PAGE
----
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General Surgery: Want to buy a used hospital? We know of one going cheap

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Troy Shantz

Sarnia has issued a Request for Proposals on the former Sarnia General Hospital site, but residents who attended a public meeting last week weren’t optimistic it will sell anytime soon.

“It’s certainly a possibility, if not entirely likely, that they could get through this RFP process without anybody submitting a bid for the land,” said Jason McMichael, one of about 75 people who filled the Lochiel Kiwanis Centre.

“What I hope they’re doing — I’m not suggesting they’re not — is preparing for that potential that no one comes forward.”

Before the site can be redeveloped the vacant hospital building would require $2.9 million in asbestos abatement, $5.3 million for demolition and $640,000 for soil remediation, among other things, said city solicitor Scott McEachran.

Closed since 2011, the Mitton Street building has also become a hot spot for illegal activity. Sarnia Police arrested six people and laid 26 charges in January alone against trespassers at the site, many of them thieves stealing copper and other scrap metal.

Resident Mac Kechnie also doubts a developer will step forward with a plan and a $50,000 deposit.

“I don’t think anyone in their right mind would jump back in,” he said.

“I think the city should amortize the cost, bite the bullet, give the contract out there to tear it down and clean it up. Then they can control the land and do whatever they have to do for rezoning or whatever.”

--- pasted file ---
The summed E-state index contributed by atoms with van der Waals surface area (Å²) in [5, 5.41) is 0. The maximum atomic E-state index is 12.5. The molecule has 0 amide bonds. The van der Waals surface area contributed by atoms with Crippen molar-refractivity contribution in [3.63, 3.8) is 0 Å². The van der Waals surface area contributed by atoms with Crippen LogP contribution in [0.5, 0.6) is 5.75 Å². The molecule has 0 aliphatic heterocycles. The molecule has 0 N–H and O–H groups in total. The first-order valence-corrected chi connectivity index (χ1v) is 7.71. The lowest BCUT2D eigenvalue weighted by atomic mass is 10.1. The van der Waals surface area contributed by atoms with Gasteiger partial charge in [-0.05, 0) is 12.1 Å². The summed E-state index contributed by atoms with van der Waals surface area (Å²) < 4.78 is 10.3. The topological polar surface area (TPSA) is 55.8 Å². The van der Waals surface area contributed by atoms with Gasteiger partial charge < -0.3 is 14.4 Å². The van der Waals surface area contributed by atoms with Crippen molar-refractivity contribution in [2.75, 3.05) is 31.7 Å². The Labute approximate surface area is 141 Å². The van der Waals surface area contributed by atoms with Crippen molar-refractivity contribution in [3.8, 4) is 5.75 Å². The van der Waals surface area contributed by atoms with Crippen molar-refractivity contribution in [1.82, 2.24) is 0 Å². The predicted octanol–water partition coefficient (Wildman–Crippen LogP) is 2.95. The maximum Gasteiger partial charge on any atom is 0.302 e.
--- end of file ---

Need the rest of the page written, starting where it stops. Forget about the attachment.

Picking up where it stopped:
McEachran said the city hasn’t looked beyond the current RFP.

“I don’t have a plan B. We’re still trying to figure out plan A,” he said.

The land sale includes the 4.6-acre hospital site at 220 Mitton St., which has zero value in its current condition. It also includes 2.4 acres across the street at 327 George St., appraised at about $300,000.

“Why don’t you give it back to the Lumley and Poore group and save us some tax dollars?” called out one person from the audience.

Mark Lumley and Kenn Poore were two of five local investors who entered into a legal agreement with the city in 2014 to purchase the hospital for $1,000 and redevelop it into a $15-million medical campus.

But the deal came unravelled in 2015 after city council tabled the proposal.

Coun. Anne Marie Gillis said she’s hopeful the new process will bear fruit, noting many of the unknowns from that time have been resolved.

“We have direct control over this RFP process because we are the sole owners of this property. That changes the dynamic tremendously,” she said.

The next public meeting is Feb. 28 at 7 p.m. at the Lambton College Event Centre. Suggestions can also be submitted at [email protected].

The RFP, open from Feb. 10 to May 31, can be viewed at



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